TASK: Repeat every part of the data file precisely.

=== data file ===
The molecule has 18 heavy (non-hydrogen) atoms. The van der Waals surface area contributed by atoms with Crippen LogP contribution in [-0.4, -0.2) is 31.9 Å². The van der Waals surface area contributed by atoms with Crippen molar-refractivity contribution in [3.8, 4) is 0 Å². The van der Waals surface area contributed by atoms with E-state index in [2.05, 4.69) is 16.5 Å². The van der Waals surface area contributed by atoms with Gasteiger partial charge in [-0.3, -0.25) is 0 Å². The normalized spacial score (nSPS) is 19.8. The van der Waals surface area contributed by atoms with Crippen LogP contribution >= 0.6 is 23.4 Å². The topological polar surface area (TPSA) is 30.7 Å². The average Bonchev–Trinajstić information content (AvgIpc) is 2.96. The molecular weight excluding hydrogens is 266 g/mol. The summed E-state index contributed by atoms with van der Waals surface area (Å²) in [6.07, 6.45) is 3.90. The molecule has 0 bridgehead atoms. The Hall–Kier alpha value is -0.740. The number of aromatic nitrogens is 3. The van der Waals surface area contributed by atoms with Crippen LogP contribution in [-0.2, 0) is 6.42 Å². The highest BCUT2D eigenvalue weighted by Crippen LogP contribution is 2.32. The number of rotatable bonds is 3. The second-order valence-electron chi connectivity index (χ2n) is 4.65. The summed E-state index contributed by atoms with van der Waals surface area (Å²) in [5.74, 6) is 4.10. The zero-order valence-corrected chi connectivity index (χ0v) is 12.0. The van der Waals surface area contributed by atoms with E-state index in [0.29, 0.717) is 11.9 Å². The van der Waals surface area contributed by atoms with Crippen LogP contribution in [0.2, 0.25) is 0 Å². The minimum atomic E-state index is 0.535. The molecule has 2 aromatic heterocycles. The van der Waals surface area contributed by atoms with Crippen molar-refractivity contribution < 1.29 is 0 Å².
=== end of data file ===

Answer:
The molecule has 18 heavy (non-hydrogen) atoms. The van der Waals surface area contributed by atoms with Crippen LogP contribution in [-0.4, -0.2) is 31.9 Å². The van der Waals surface area contributed by atoms with Crippen molar-refractivity contribution in [3.8, 4) is 0 Å². The van der Waals surface area contributed by atoms with E-state index in [2.05, 4.69) is 16.5 Å². The van der Waals surface area contributed by atoms with Gasteiger partial charge in [-0.3, -0.25) is 0 Å². The normalized spacial score (nSPS) is 19.8. The van der Waals surface area contributed by atoms with Crippen LogP contribution >= 0.6 is 23.4 Å². The topological polar surface area (TPSA) is 30.7 Å². The average Bonchev–Trinajstić information content (AvgIpc) is 2.96. The molecular weight excluding hydrogens is 266 g/mol. The summed E-state index contributed by atoms with van der Waals surface area (Å²) in [6.07, 6.45) is 3.90. The molecule has 0 bridgehead atoms. The Hall–Kier alpha value is -0.740. The number of aromatic nitrogens is 3. The van der Waals surface area contributed by atoms with Crippen LogP contribution in [-0.2, 0) is 6.42 Å². The highest BCUT2D eigenvalue weighted by Crippen LogP contribution is 2.32. The number of rotatable bonds is 3. The second-order valence-electron chi connectivity index (χ2n) is 4.65. The summed E-state index contributed by atoms with van der Waals surface area (Å²) in [5.74, 6) is 4.10. The zero-order valence-corrected chi connectivity index (χ0v) is 12.0. The van der Waals surface area contributed by atoms with E-state index in [0.29, 0.717) is 11.9 Å². The van der Waals surface area contributed by atoms with Crippen LogP contribution in [0.2, 0.25) is 0 Å². The minimum atomic E-state index is 0.535. The molecule has 2 aromatic heterocycles. The van der Waals surface area contributed by atoms with Crippen molar-refractivity contribution < 1.29 is 0 Å².